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Wheal Jane Laboratory

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The latest industry updates from Wheal Jane Laboratory

Historic Scottish Gold

010Wheal Jane Laboratory’s ability to not only analyse gold to the highest UKAS 17025 standards, but also to extract it from everything from electronic waste and scrap jewellery to gold ores and concentrates has been well documented.

The latest development has seen a combination of the above capabilities producing something of true mining and historical interest. After analysing gold ore and concentrate samples for a mining exploration company in Scotland, a quick calculation revealed just how much gold was contained in the samples. After consulting with the client to obtain agreement, the remaining bulk samples were leached to extract the gold. This was then separated from the other minerals present, precipitated, fired off and cupilated to produce a 5g button of pure 24ct gold.

The client was so pleased with the result that their senior geologist was flown down from Scotland and back in one day so the gold button could be used in a presentation the following day. This button is the first pure gold produced in Scotland from a commercial mining operation.

15th September 2016

Latest News – July 2016

P1050247During the smelting and refining of tin, the slow dripping of molten metal at the end of the pouring or refining stages can sometimes produce very exotic looking creations that are described as ‘tin sculptures’. The tin sculptures are effectively stalagmites of tin that form drip by drip as the molten metal flow slows, and eventually cools and solidifies. Due to even the slightest variations in production and atmospheric conditions, no two sculptures are the same, and often combine and come together, taking on dramatic appearances that are more like works of abstract art.

Recently while toll treating some South Crofty tin concentrate in our pilot scale smelting workshop, a number of these tin sculptures were found whilst clearing out the refining furnace.

31st July 2016

Latest Geostats results are in

The latest results for the Geostats round robin proficiency testing have now been received. This work is an essential part of retaining our UKAS testing status, and is carried out on a regular basis to help ensure the laboratory operates to the highest standards. An expansion of this testing will be required in the near future as Wheal Jane Laboratory further expands its range of analytical methods which are ISO17025 accredited.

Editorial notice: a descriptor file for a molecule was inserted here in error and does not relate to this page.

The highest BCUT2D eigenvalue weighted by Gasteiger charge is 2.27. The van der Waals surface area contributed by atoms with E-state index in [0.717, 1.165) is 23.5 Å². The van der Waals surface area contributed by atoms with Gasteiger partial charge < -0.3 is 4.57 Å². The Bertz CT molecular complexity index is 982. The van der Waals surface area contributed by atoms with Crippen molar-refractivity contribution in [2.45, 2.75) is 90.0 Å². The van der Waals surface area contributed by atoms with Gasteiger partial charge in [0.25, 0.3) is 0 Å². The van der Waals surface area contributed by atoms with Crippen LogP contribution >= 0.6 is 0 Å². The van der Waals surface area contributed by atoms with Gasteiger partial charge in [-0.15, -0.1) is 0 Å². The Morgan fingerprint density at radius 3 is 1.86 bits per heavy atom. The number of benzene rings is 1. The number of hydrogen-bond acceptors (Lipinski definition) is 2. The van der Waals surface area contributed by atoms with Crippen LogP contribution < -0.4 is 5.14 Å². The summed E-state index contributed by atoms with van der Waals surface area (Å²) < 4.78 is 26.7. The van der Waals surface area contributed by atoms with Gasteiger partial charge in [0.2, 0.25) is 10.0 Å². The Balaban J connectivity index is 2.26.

1st June 2016

Metals in demand

The latest element to become ‘hot’ as far as demands for analysis is concerned is lithium. Although at present the glass and ceramics industry is still the largest user of lithium, other uses such as lubricating grease and more significantly various forms of batteries has brought an increase in the number of projects and enquires requiring analysis. With the potential for worldwide expansion in the electric car industry using rechargeable lithium-ion batteries, further growth in this area seems inevitable. Wheal Jane Laboratory is well placed for this having methods which include full fusion and ICP/AAS capability and experience gained over many years with numerous projects.

1st June 2016

Busy times for Wheal Jane Laboratory

The need to continually invest and upgrade equipment has seen the installation and commissioning of new fume extraction cabinets and a new extraction system for the main wet chemical and acid digestion laboratory.

The new units have custom-built internal spray and wash-down cleaning facilities in addition to the normal services. They are much more energy efficient than the previous units. Overall flexibility of operation has also been increased and maintenance access improved. The new additions will see the laboratory increasing capacity and efficiency, allowing us to extend our services to more projects.

1st May 2016

Wheal Jane Laboratory offers solution to environmental mining issue

Mining and the processing of mined material, including gold ores and concentrates, in National Parks and Areas of Outstanding Natural Beauty has long been an environmental issue. Conflicts between financial and environmental priorities have often restricted exploration and development of small projects and operations that could be beneficial to local communities in terms of job creation and wealth generation.